Phu Quoc’s not known as Vietnam’s Pearl Island for nothing. They come in every colour under the sun here, from black to rare gold. Pearl farms are your best bet for the real deal. Plus, they have a huge variety of beautifully crafted necklaces, earrings and rings.
As the isle’s main town, Duong Dong comes up trumps in the bars-with-a-twist department. It’s a great place to head for a relaxed tipple, with rooftop cocktail bars and a Czech-style microbrewery. For cartoon fans, there’s also the Simpsons-themed Moe’s Bar.
Long Beach leads the way when it comes to nightlife. The bars here double up as clubs, thanks to live DJs and beach bonfires. Rory’s Bar is the big name on the scene, and Coco Bar is another popular choice, with a homemade rum menu ticking off flavours like banana, coconut and passion fruit. Plus, if you’re travelling during a full or half moon, you can expect things to get even livelier.
Fish sauce is to Phu Quoc, what tapas is to Barcelona. The island prides itself on making the real deal, since anchovies flourish in the waters off shore. There are heaps of distilleries, which churn out 2.6 million gallons of the stuff every year.
Ham Ninh flower crab
Seafood is, of course, the star attraction on most menus here. Red flower crabs are the speciality, though. They’re so fresh, that you can usually choose your crab from the tank. The accompanying dipping sauce is a mix of black pepper, salt and lime juice.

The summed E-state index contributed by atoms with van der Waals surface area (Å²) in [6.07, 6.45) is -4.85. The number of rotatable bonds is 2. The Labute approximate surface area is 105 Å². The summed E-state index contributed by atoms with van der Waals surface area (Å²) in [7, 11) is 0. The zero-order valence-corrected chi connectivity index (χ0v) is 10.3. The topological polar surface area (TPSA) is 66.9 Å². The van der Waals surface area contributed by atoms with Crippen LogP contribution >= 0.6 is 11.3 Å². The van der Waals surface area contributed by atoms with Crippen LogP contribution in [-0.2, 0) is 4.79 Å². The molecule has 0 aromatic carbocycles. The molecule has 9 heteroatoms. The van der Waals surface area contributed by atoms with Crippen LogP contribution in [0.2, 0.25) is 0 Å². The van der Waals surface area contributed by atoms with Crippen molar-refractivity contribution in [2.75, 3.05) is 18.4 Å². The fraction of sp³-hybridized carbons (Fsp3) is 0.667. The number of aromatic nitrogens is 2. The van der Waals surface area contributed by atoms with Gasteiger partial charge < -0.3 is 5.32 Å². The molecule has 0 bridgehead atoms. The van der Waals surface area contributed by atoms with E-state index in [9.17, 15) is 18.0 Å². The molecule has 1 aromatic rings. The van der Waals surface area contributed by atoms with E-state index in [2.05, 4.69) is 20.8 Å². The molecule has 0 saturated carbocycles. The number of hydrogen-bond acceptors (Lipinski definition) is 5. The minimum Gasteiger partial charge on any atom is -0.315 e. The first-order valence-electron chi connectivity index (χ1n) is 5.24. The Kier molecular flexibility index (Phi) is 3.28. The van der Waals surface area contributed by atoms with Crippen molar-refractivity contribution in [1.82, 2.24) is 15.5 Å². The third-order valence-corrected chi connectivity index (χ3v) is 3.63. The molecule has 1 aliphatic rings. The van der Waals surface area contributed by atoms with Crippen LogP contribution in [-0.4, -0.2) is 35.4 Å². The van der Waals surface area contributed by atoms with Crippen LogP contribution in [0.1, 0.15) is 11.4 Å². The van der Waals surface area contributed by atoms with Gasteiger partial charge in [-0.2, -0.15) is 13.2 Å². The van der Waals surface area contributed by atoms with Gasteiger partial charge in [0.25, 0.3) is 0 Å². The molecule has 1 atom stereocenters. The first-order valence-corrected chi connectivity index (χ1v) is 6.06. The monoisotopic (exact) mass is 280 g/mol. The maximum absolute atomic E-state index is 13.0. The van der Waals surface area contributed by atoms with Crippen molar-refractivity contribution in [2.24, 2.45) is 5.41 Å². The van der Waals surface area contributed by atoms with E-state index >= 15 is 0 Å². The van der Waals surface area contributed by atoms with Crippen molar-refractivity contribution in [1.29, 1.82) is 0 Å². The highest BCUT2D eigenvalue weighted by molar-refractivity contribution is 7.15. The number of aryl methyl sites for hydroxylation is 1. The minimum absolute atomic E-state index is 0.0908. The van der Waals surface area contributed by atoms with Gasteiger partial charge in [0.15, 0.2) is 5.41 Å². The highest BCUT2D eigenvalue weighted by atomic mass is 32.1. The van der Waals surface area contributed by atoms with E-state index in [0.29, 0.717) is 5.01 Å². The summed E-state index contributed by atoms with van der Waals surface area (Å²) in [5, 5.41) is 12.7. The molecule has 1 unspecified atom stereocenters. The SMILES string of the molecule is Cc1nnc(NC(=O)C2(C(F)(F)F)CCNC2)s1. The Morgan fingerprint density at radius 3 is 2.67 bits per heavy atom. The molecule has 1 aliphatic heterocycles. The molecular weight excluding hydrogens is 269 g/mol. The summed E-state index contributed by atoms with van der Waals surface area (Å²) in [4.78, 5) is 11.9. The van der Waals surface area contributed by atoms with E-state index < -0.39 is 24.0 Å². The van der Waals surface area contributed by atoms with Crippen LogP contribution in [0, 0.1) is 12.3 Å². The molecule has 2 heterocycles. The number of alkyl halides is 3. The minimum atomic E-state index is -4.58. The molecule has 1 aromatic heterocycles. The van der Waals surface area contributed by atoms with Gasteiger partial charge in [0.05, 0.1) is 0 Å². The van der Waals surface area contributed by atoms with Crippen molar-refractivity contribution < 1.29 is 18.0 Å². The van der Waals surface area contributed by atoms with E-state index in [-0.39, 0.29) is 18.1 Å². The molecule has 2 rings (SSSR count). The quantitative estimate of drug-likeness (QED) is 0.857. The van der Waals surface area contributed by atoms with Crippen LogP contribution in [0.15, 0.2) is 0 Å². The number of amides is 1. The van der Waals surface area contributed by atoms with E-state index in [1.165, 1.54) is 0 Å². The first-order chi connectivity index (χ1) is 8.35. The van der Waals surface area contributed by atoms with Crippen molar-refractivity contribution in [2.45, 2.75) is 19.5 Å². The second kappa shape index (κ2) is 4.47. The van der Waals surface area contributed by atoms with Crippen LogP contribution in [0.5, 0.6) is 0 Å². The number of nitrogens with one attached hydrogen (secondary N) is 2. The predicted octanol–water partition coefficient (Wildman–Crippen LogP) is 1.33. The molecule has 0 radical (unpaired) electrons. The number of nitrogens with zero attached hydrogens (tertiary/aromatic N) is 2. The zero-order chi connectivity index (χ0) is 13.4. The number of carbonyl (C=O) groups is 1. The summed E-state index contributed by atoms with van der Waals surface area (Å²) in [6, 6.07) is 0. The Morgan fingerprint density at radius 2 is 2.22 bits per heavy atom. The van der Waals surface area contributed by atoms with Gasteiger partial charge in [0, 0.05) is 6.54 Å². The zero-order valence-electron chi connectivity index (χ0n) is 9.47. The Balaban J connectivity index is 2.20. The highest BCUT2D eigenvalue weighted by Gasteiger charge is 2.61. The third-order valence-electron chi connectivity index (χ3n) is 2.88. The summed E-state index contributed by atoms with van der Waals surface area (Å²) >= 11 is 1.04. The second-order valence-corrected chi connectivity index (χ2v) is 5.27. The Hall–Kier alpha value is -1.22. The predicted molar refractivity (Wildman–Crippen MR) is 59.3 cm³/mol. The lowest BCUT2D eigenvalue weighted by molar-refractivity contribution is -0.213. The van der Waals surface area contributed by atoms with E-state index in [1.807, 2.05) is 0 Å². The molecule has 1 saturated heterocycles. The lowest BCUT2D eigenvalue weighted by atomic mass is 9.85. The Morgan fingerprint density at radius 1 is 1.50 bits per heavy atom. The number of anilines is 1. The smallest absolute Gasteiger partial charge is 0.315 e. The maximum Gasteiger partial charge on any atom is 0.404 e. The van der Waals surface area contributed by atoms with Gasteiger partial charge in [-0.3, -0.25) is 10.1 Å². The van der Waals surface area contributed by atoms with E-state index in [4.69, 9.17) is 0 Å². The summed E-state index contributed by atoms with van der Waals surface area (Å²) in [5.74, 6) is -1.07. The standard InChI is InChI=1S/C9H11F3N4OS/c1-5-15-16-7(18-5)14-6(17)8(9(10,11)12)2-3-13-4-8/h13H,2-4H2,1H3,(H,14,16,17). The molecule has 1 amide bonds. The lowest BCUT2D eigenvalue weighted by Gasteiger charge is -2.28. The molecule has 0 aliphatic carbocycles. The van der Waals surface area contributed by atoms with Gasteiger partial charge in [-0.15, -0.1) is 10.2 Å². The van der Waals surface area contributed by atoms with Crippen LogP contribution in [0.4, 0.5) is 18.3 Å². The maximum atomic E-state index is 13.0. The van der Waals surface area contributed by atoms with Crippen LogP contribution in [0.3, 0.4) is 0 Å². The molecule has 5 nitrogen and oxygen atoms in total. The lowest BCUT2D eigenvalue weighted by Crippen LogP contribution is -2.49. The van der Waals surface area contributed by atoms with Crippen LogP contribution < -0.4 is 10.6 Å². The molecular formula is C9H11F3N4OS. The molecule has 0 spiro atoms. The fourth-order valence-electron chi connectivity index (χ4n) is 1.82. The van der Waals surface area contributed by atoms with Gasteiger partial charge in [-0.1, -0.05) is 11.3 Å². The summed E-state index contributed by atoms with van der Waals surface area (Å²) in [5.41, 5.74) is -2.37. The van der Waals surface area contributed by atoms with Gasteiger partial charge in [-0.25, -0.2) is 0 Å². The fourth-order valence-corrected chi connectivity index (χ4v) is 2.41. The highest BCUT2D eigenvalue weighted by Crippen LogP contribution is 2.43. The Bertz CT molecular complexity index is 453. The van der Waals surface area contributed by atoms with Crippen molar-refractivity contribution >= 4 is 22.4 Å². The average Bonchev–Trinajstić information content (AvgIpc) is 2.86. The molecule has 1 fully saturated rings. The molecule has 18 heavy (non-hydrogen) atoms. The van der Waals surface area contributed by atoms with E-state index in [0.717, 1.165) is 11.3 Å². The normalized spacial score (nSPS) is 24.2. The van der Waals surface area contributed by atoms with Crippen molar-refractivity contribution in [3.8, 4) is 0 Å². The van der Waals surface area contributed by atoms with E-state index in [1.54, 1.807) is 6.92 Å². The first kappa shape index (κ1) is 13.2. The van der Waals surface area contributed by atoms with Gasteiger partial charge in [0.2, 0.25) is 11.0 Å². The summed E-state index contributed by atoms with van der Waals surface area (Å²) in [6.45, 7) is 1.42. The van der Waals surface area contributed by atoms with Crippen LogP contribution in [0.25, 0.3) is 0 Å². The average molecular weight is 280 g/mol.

This backpacker staple is a favourite on the island for breakfast or dessert. Slices of banana are added to thin, crepe-like pancakes, and topped with condensed milk or sugar.
It’s a special dish, since boletus – similar to a mushroom – only grows in the island’s forests during rainy season. As well as the boletus, fresh squid, prawns and minced meat are added to the soup.
Fried pork with rice
The name says it all – sliced onion, garlic and spices are thrown into a flaming-hot frying pan, with cooked rice and pork. Fish sauce is a popular addition, too.
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Khem Beach is sat at the southern end of Vietnam’s Phu Quoc Island. Over 50% of the island’s protected by the government, so there are plenty of undisturbed coves, coral reefs and rainforests for you to visit. And if that’s not enough, the white-sand beaches here stretch on for miles.
Fishing is Duong Dong’s lifeblood, and everything in the town is tinged with a maritime theme. Wooden boats crowd along the riverbank, and the daily seafood markets are a hive of activity. Where the waterway meets the Gulf of Thailand, a pair of palm-lined sandy beaches roll out in either direction. Closer to the centre, the shoreline’s sprinkled with colourful temples, street cafés, and an iconic stripy lighthouse.
Ganh Dau Beach
Sheltered by two mountains, Ganh Dau Beach is considered one of the best in Phu Quoc. A white strip of sand unravels alongside thick green forest, while the calm waters are a snorkeller’s paradise. Even though this Vietnamese island is developing fast, Ganh Dau Beach remains largely unspoiled, so there are plenty of peaceful spots for watching the sun sink in the evenings.